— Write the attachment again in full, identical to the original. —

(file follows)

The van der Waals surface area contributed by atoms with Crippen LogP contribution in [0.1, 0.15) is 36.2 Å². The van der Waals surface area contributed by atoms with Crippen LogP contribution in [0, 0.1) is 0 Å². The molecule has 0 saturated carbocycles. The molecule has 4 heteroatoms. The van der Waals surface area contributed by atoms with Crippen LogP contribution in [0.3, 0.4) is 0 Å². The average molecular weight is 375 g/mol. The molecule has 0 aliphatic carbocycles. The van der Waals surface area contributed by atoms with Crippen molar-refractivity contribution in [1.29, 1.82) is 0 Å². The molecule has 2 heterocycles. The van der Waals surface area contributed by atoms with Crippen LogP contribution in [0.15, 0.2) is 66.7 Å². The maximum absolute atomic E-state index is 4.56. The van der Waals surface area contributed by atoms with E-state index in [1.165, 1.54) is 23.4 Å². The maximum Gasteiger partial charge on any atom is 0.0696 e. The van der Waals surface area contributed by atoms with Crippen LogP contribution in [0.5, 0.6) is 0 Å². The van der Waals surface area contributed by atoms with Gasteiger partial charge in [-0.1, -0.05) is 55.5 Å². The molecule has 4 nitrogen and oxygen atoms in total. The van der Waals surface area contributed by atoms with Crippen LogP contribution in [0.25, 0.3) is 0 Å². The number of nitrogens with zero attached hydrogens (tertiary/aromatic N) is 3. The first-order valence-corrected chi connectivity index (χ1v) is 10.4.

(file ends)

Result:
The van der Waals surface area contributed by atoms with Crippen LogP contribution in [0.1, 0.15) is 36.2 Å². The van der Waals surface area contributed by atoms with Crippen LogP contribution in [0, 0.1) is 0 Å². The molecule has 0 saturated carbocycles. The molecule has 4 heteroatoms. The van der Waals surface area contributed by atoms with Crippen LogP contribution in [0.3, 0.4) is 0 Å². The average molecular weight is 375 g/mol. The molecule has 0 aliphatic carbocycles. The van der Waals surface area contributed by atoms with Crippen molar-refractivity contribution in [1.29, 1.82) is 0 Å². The molecule has 2 heterocycles. The van der Waals surface area contributed by atoms with Crippen LogP contribution in [0.15, 0.2) is 66.7 Å². The maximum absolute atomic E-state index is 4.56. The van der Waals surface area contributed by atoms with E-state index in [1.165, 1.54) is 23.4 Å². The maximum Gasteiger partial charge on any atom is 0.0696 e. The van der Waals surface area contributed by atoms with Crippen LogP contribution in [0.5, 0.6) is 0 Å². The van der Waals surface area contributed by atoms with Gasteiger partial charge in [-0.1, -0.05) is 55.5 Å². The molecule has 4 nitrogen and oxygen atoms in total. The van der Waals surface area contributed by atoms with Crippen LogP contribution in [0.25, 0.3) is 0 Å². The number of nitrogens with zero attached hydrogens (tertiary/aromatic N) is 3. The first-order valence-corrected chi connectivity index (χ1v) is 10.4.